Those who know me well, know that we put up more than twenty Christmas trees to celebrate the holiday season. A new one for us this past Christmas was the putz tree in our bedroom. Putz houses, also known as little glitter houses, were popular from the 1920s through the 1950s. There were small cardboard houses prior to that, but they were usually candy boxes. With the advent of light strings available to the general public so the houses could be lit, the little houses became the Christmas villages that were so popular during the first half of the twentieth century. You can read more about their history at the website Cardboard Christmas.
I enjoy crafting these little houses and have wanted for a long time to display them on a tree. Last Christmas, I got my chance.
My sister Genny, who is a great thrift shopper, found the like-new white tree for $12.00, and it is the perfect tree for displaying the little glitter houses that I’ve made. The only problem the tree had was a broken stand, so DH built a box to hold it up. We covered the box with a white cloth, and then with sheer pale blue tulle that is printed with snowflakes. A little bending of tree branches made enough space between the branches to highlight the houses.
We used pale blue ornament balls, light blue beads and little acrylic snowflakes to decorate the tree. Setting up the little neighborhoods was fun. We put a piece of white poster board under each set of houses, placed the houses and then covered the board with batting. That provided a base that made arranging the houses a bit easier.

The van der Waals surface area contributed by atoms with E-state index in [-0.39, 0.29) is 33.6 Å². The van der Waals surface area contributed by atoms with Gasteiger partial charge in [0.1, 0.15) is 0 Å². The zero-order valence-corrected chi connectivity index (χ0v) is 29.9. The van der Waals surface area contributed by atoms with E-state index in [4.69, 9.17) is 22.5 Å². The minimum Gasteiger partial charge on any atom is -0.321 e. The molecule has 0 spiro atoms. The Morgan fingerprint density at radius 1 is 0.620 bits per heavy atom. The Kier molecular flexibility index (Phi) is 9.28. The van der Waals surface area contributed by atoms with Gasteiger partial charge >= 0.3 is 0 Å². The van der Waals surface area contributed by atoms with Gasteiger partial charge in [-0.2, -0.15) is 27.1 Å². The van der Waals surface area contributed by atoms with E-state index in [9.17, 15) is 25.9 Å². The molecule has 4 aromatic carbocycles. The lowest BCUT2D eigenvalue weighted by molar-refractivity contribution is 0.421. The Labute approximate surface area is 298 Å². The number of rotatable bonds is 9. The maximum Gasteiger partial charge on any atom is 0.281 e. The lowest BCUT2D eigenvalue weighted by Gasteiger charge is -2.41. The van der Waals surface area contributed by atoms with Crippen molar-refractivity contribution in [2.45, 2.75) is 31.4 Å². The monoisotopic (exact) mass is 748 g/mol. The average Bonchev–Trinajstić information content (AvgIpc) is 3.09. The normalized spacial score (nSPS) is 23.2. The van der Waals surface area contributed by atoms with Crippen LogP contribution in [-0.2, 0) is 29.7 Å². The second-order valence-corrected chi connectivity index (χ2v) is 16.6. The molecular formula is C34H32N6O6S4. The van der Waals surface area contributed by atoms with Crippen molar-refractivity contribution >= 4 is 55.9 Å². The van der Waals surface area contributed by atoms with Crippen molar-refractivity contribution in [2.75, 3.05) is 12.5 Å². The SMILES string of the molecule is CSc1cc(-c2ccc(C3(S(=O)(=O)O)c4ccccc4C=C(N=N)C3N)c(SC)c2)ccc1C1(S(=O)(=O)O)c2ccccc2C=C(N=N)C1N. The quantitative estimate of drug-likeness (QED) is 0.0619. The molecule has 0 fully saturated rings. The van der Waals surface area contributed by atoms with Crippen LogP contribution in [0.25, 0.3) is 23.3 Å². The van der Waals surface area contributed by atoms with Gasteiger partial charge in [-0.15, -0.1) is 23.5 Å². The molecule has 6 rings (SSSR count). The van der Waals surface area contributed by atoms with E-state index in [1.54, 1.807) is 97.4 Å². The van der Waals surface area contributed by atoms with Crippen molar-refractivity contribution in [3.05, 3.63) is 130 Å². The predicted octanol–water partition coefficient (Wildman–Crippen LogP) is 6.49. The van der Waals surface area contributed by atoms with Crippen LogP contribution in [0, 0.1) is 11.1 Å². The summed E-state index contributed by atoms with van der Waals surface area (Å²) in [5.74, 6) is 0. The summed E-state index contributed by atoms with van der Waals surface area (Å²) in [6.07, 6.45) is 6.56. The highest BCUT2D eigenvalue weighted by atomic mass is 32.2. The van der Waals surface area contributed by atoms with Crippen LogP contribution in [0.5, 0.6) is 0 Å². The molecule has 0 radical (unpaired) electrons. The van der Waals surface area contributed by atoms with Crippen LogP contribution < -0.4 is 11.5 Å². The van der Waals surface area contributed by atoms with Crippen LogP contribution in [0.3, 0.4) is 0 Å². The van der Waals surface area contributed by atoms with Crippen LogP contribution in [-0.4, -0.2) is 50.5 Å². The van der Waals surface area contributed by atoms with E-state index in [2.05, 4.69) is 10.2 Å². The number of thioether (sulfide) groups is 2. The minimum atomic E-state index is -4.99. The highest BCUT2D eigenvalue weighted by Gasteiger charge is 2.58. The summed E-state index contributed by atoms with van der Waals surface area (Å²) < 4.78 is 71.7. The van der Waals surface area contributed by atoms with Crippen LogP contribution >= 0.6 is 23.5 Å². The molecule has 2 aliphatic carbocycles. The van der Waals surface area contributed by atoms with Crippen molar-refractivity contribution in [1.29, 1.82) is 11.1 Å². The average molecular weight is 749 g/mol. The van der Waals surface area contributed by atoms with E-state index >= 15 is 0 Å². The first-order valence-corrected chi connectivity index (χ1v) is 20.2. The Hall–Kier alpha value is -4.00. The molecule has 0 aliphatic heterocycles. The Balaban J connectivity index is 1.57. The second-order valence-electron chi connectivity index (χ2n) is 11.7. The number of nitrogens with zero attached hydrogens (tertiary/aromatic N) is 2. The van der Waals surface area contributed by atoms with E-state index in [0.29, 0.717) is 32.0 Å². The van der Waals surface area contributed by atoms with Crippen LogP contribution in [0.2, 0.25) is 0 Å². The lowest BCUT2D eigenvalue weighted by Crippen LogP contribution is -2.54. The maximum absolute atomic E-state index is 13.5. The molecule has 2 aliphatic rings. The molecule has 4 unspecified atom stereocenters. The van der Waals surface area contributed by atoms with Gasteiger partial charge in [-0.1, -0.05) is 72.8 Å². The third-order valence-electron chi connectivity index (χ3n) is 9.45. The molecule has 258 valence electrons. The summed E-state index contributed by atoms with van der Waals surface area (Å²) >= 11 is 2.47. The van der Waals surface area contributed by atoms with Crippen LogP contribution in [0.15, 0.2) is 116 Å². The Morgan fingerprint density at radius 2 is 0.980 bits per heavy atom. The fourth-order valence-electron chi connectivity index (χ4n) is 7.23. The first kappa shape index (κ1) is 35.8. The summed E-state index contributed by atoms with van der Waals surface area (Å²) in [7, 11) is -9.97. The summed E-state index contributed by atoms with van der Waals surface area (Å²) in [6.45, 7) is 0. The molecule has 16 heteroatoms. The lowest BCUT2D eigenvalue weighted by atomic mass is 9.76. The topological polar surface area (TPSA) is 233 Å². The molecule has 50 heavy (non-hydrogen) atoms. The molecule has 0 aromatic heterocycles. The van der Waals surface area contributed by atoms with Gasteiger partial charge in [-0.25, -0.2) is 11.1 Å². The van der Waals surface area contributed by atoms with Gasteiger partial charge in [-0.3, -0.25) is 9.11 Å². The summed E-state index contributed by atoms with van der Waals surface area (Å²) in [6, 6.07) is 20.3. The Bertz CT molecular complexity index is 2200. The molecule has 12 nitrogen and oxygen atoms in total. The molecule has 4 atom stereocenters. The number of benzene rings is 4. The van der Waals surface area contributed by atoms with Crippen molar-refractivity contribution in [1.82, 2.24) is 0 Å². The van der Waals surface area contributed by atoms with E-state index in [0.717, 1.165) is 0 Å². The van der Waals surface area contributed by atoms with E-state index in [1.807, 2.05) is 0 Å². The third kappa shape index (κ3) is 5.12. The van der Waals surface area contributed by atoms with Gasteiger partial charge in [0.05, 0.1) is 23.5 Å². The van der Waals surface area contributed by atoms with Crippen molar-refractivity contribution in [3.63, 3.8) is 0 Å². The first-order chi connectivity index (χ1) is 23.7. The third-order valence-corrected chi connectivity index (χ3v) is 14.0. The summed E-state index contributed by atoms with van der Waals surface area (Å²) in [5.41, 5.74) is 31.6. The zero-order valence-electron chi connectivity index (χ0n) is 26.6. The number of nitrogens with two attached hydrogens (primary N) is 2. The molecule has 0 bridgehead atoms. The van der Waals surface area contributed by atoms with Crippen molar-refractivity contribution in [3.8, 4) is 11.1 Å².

The acrylic snowflake is visible in the picture below, between the tree and the house. I found bags of approximately 35 snowflakes. The little snowflakes are about an inch tall. They are intended to be used as table decorations at weddings, so did not have holes for hanging. DH and our friend Paul used a tiny drill bit and drilled holes in all the snowflakes…about 70 of them! We put fishing line through them and hung them on the tree. If you plan to drill through acrylic, be aware that when the drill bit gets hot, it will melt the plastic…take a break now and then!
The deer were also glued to little pieces of poster board, which made it possible for them to remain standing. The little bottle brush trees did not want to stay upright, so we hung them from the above branches with long ornament hooks. Most of them stood up better than this one did.
The little bottle brush trees were some ivory colored ones that I decided to try to dye. I put the trees in a pint of water with about a 1/4 cup of vinegar and added food coloring. I let them soak for about 20 minutes. It worked out better than I thought it would.
They faded a little as they dried, but not by much. The pale colors were just right for the display in the white tree. The ones on the right, below, were dyed with purple food color. It didn’t take quite as well as the other colors did. They looked rather brown after they dried.
The tree turned out to be a new favorite. Maybe I’ll add more houses to it this year.